EATING OUT: A bit below par for the course

TURNBERRY HOTEL; Turnberry, Ayrshire, Scotland KA23 9LT. Tel: 01655 331000. Open Sunday only for lunch, 7 days for dinner. Three-course set lunch £19.50 plus glass of champagne; three-course set dinner £37.50. All major credit cards accepted
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The Independent Culture
THE TURNBERRY Hotel is like a vast white ocean liner which has blundered on to a golf course on wild west coast of southern Scot-land. Built as the world's first hotel/golf course complex (it hosted the Open last summer), it has a turn-of-the-century elegance far from the myriad Costa del Sol monstrosities it has spawned. A long white staircase is draped like a carpet down rolling lawns. We swept up the driveway, parked our car among an array of Bentleys and Porsches and right next to a red Ferrari, and swanned along a broad, wood-panelled corridor into the dining room.

Well! Yellow wedding cake wasn't the word. The dining room is a huge glitzy room with chandeliers, marble pillars, iced yellow walls, and windows giving fabulous views over the sea to Ailsa Craig, a mysterious uninhabited island rising straight up from the sea like a miniature mountain. Being the only posh food outlet for miles around, the Turnberry draws in aristos and rich people from far and wide who pay up to £85 a day to shape up in the health spa and guzzle three-course meals.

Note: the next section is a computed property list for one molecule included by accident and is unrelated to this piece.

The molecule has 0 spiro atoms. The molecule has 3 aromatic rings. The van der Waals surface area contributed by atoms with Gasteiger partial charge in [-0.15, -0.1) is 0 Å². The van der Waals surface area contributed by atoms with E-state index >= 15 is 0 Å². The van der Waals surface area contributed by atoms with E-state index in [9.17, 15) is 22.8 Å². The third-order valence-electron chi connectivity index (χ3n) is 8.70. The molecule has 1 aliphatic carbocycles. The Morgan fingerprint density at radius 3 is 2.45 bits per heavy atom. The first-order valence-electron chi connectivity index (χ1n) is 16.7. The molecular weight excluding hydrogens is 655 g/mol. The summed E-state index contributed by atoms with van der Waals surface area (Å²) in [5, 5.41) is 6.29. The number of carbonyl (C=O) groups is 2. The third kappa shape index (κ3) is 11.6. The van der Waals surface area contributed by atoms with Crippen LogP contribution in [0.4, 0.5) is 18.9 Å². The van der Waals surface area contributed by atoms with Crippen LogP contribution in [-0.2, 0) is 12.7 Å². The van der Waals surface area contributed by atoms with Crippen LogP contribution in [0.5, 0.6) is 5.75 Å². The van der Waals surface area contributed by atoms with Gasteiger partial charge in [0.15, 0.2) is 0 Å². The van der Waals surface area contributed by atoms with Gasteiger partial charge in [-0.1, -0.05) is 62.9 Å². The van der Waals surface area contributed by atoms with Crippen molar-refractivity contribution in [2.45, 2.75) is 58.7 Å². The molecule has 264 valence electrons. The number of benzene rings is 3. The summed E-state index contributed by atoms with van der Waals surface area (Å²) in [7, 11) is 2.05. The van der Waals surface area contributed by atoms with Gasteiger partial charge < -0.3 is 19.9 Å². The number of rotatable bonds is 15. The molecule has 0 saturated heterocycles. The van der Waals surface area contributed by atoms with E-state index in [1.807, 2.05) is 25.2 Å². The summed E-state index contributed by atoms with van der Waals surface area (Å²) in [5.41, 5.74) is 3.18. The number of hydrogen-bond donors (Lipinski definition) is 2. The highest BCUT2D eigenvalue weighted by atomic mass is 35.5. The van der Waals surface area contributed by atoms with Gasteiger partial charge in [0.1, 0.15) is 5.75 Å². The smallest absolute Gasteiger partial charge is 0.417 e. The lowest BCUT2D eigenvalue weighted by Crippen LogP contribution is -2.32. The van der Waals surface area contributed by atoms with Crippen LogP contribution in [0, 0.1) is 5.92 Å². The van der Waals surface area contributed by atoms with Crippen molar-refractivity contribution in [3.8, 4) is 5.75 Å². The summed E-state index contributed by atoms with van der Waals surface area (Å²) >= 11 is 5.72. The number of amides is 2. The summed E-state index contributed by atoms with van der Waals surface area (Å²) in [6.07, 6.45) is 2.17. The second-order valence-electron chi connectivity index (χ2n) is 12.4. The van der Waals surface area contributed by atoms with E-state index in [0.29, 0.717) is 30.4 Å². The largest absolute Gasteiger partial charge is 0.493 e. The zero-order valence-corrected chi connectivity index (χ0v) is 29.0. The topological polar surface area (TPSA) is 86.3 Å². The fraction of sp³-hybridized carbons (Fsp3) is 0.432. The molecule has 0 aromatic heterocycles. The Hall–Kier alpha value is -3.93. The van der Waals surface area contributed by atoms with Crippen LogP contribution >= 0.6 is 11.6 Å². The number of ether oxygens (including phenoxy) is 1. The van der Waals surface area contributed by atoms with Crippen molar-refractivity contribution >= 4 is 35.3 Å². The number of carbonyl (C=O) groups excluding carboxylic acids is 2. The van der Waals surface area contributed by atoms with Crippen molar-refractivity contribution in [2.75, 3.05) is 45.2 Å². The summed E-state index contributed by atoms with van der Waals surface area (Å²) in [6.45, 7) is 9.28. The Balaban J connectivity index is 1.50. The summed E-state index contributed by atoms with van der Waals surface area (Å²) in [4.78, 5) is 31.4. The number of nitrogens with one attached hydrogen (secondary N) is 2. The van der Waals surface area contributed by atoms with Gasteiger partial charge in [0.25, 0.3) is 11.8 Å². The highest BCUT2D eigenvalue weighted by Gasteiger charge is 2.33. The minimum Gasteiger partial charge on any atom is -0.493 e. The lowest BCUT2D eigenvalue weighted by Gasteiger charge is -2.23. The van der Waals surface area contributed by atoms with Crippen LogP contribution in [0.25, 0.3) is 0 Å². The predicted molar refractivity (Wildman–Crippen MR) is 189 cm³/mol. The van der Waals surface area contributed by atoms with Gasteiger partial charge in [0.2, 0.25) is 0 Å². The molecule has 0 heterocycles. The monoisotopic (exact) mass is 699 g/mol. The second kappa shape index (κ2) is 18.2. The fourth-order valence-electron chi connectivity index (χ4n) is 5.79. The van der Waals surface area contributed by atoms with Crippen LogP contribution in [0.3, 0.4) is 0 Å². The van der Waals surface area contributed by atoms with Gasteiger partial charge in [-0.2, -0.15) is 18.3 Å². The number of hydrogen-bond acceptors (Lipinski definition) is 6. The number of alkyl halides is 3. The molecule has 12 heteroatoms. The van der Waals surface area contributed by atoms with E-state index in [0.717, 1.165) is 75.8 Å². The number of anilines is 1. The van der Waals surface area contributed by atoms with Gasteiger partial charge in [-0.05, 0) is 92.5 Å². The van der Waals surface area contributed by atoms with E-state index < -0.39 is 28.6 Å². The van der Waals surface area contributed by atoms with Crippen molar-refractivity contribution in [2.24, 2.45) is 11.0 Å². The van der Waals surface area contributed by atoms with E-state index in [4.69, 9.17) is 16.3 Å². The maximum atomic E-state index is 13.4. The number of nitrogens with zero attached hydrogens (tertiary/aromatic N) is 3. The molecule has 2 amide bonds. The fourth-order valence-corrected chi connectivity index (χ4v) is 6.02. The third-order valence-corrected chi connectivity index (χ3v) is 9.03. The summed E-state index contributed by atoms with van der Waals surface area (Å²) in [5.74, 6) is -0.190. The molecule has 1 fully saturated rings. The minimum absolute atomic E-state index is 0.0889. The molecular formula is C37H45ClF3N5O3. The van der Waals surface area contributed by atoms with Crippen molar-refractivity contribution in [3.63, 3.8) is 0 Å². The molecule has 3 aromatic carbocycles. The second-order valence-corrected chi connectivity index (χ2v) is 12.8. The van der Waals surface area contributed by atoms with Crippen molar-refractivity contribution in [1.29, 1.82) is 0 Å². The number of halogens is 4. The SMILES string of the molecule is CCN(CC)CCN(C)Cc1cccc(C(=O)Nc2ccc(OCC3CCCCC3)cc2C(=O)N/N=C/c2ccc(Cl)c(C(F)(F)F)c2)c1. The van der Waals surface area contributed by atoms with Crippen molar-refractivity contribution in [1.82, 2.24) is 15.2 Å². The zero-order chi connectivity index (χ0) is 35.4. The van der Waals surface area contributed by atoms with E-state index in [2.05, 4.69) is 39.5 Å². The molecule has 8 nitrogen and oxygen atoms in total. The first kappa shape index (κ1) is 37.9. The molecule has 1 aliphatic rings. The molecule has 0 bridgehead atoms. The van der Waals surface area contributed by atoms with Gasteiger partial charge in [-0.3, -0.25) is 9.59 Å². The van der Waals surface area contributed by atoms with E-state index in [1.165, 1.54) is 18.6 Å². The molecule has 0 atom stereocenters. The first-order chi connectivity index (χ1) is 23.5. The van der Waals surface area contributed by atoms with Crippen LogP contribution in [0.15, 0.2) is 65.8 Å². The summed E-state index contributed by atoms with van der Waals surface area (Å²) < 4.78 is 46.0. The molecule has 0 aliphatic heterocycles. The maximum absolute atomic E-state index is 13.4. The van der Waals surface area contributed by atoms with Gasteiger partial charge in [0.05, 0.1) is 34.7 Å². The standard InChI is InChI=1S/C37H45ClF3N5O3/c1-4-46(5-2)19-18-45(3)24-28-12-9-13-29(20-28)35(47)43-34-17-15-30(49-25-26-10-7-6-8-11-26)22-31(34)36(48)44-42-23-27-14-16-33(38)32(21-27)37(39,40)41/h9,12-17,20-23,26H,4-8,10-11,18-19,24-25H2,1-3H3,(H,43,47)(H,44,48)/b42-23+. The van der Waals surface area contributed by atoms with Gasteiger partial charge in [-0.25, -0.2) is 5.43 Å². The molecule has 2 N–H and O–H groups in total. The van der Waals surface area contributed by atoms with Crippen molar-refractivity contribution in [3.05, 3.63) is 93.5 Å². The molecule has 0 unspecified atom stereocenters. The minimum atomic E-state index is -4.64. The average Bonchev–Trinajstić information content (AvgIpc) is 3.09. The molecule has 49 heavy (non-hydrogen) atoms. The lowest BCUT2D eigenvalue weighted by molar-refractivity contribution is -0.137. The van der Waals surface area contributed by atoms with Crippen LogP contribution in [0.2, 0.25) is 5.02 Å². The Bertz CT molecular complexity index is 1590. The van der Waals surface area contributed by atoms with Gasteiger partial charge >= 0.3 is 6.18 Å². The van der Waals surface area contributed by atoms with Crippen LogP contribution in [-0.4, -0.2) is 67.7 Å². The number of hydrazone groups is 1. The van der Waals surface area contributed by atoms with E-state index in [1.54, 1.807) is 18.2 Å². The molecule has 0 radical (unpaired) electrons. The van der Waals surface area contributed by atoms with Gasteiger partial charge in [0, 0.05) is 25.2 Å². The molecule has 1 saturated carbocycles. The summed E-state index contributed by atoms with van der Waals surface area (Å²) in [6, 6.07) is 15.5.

It being a holiday Sunday the place was packed with families, with waiters milling between them pushing a shining carvery trolley so big it looked as though it had a body in it, which I suppose it did, in a way. There were grannies in pale blue cardis, grandpas with beetling Scottish brows and startlingly glamorous mummies. We behaved quite badly to begin with, asking the waiter to re-set the table so that we could look out of the window, then deciding it was more interesting looking into the room. At the table next to us was a beooooootiful lady, thin as a stick insect with blonde hair piled high and wondrously, a tight little suit slashed to the thigh and the highest stilettos you've ever seen in your life. She was smoking a fag with undreamt of heights of daintiness and was surrounded by three matching adolescent daughters in a nice beige.